Throughout time, storytelling has largely influenced how people behave and perceive each other across the world. It is this single factor instilled in individuals since childhood that has contributed to stereotyping and prejudice across societies and cultures. Stories have instigated wars and political mudslinging, racial segregation and gender discrimination, generational and cross-country hostility, and bitterness between low and high-income communities. Even Africa is perceived in a certain way because of the stories being told about it. The role of traditional media and social media are key players in the way the world views Africa, and possibly contributes to putting the brakes on the continent’s development. How do the stories we disseminate shape how the rest of the world views Africa? How does it affect foreign investment? How does it influence markets and economic output? These are some of the questions we should be asking, along with how to change our one-sided approach. Even research indicates that attitudes and views have been shaped in a specific manner.
Influence The US Defense Advanced Research Projects Agency (DARPA), for example, explored the neurobiology of listening to stories and how attitudes and behaviours can change. It found that storytelling changes views about people for the better or worse and significantly influences societies.
“Narrative exerts a powerful influence on human thoughts and behaviour. They consolidate memory, shape emotions, cue heuristics and biases in judgment, influence in-group/out-group distinctions, and may affect the fundamental content of personal identity,” it states. Meanwhile Octavia Utley’s curriculum at the Yale-New Haven Teacher’s Institute explored this tradition in Africa. She found that storytelling throughout history made it possible for African cultures to pass on knowledge, history and experiences from one generation to the next, manifesting itself in different ways and serving many purposes.
“It was used to interpret the universe, resolve natural and physical phenomena, teach morals, maintain culture values, pass on methods of survival and praise God,” said Utley in her paper titled, Keeping the tradition of African storytelling alive.
This data tells us that a story is not just a story. Narratives have shaped societies, and the world has been significantly affected by the stories we have told about each other. Collectively we have all in some way contributed to bias stories without due consideration of its consequences.
So how do we change our views from what was instilled in us as children, and how do we ensure the next generation do not stereotype others?
Perceptions There are many layers to unravel and now is the time to review our attitudes and perceptions of others. We need to challenge our internal and exported narrative because this is where behavior change begins. Parents, in particular, need to be mindful about the type of stories they tell their children, and be aware of books they are reading.
Now is the time for the people of Africa to tell a new story. Tell the world about our unique heritage, majestic views, vibrant fashion and tasty foods. Tell them about our talented youth, our humanitarians, our innovations, and our uniquely African projects. Tell them about our beautiful [...]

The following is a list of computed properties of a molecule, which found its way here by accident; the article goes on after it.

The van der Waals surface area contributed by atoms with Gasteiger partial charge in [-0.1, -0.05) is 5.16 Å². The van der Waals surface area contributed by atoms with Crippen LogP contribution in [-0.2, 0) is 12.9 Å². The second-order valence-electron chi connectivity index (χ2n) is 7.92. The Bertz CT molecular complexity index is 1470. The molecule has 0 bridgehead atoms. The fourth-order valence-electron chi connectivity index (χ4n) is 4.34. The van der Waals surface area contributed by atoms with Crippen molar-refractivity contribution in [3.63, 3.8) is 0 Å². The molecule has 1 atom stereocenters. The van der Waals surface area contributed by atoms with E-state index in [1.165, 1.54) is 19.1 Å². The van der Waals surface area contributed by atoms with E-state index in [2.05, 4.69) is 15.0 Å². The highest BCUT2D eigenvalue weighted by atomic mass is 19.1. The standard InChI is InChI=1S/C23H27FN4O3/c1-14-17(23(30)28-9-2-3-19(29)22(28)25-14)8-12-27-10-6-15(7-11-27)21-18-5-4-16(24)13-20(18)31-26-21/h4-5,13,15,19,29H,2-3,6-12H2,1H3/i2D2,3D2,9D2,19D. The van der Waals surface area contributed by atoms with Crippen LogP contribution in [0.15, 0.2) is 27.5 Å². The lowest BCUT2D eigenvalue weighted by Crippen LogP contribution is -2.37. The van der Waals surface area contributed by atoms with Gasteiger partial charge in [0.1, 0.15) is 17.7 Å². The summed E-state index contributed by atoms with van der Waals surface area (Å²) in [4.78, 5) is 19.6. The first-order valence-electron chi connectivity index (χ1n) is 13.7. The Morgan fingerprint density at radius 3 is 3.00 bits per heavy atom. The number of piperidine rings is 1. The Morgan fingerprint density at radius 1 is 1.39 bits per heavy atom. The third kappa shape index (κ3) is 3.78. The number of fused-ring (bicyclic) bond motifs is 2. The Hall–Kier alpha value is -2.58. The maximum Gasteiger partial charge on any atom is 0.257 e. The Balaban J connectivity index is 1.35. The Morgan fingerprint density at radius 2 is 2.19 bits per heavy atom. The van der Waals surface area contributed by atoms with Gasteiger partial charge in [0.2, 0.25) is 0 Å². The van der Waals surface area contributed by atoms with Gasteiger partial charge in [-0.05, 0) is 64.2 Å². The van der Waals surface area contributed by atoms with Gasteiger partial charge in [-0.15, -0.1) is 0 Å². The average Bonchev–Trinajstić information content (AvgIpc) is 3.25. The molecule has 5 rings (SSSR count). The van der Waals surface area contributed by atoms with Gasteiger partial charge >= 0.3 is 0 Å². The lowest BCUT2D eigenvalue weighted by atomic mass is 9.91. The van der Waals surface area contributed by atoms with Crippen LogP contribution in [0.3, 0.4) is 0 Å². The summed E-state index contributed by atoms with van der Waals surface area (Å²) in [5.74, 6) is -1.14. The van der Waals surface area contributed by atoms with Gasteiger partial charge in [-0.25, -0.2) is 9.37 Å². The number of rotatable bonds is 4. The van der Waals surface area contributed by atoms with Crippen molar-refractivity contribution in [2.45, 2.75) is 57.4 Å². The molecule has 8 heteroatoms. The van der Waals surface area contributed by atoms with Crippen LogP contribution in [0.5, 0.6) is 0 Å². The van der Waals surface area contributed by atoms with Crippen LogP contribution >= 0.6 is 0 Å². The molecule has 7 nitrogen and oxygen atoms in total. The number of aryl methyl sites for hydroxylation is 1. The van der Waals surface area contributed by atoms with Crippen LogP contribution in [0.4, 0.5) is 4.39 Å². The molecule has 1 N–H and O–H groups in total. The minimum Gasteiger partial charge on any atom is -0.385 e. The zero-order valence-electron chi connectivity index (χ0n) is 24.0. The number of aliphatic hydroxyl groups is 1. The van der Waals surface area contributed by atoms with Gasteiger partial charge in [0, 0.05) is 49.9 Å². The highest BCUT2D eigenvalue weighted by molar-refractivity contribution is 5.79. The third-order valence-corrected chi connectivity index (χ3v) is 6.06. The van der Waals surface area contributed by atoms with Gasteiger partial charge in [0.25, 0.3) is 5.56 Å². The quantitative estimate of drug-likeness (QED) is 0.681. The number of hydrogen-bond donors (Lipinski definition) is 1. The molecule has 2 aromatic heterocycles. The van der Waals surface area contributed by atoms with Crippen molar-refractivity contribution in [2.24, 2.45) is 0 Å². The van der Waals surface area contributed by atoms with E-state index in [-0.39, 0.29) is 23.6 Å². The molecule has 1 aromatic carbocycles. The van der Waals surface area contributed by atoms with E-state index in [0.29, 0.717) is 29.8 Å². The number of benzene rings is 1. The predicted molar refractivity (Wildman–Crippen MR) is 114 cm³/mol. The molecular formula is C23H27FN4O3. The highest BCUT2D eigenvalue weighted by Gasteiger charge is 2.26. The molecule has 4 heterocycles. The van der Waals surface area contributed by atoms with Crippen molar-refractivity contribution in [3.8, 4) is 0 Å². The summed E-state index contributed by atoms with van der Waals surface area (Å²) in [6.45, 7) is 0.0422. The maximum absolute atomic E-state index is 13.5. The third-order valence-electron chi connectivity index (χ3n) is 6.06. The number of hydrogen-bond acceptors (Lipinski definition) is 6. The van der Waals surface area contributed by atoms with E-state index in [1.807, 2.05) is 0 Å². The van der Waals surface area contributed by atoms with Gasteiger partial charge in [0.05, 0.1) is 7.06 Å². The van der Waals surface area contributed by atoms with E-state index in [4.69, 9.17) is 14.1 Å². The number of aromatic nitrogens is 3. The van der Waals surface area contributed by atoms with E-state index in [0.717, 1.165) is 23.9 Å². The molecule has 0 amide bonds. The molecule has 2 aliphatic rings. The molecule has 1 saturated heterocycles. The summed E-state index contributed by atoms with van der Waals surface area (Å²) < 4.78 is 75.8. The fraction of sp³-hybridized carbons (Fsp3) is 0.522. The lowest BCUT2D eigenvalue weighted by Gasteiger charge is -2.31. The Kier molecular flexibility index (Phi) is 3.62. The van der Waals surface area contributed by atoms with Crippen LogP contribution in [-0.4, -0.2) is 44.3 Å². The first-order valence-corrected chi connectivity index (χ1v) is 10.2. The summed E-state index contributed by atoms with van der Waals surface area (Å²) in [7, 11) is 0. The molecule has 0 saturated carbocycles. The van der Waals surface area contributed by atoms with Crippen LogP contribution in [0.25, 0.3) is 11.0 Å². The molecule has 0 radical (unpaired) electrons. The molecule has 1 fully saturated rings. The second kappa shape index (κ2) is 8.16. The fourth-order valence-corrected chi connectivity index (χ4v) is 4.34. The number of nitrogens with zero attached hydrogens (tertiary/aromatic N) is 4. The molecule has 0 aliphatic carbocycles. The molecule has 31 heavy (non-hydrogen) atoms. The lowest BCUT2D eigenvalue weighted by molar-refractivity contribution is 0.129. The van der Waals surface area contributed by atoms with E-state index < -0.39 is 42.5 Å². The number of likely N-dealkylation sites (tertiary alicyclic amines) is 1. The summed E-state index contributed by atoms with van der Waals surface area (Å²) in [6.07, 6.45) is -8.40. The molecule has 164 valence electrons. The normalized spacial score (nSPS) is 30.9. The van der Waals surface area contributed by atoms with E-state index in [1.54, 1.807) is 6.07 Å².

The new interchange which was started in April 2013 features a multi-stack bridge and four levels with no signalisation.
This interchange is designed to provide continuous access to the Verulam, Phoenix, Mount Edgecombe, uMhlanga Ridge Town Centre and the KwaZulu-Natal North Coast.
Corné Roux, the Eastern Region project manager for SANRAL said that the biggest challenge was accommodating the traffic during construction.
“The interchange sits on a major national road, the N2, and the M41 feeds major residential, industrial and commercial areas such as Phoenix, Mt Edgecombe and uMhlanga carrying high volumes of traffic which had to be kept moving during the interchange’s construction,” said Roux.
He added that another challenge was the ground conditions that needed the installation of extensive piling to support the interchange structures.
Despite the lengthy construction period and disruptions on this busy stretch of road, motorists are now feeling the benefits of the interchange which has dramatically improved traffic flow through the area.
The new roads have state-of-the-art lighting making the intersection safer and more visible at night while the pedestrian bridge also makes it safer and more convenient for people to cross the N2.
According to Roux, the Mount Edgecombe Interchange is now a landmark structure and an important artery of the greater eThekwini metropolitan highway system for easing traffic, relieving congestion and is also a significant business enabler.
Managing Director of Tongaat Hulett Developments Michael Deighton said, “Not only has the new interchange improved driving conditions in this previously congested area but it will also unlock significant development opportunities planned for the KwaZulu-Natal north coast”.
Speaking at a post-cabinet briefing in Cape Town on Thursday, Communications Minister Nomvula Mokonyane said President Cyril Ramaphosa would reveal details of the charter on Friday when he is due to brief the media on economic stimulus measures.
The draft, aimed at setting ownership and transformation targets for the sector, was opposed by the industry even though it acknowledged that the current document was in many respects an improvement on the previous one proposed by Mineral Resources Minister Gwede Mantashe’s predecessor Mosebenzi Zwane.
The draft charter had a requirement of 10% ‘free carry’ interest for mining communities and employees on new mining rights as part of the proposed 30% black equity ownership target.
The contents of the bill will have an effect on trade union Solidarity’s current strike against white employees being excluded from Sasol’s Khanyisa share scheme.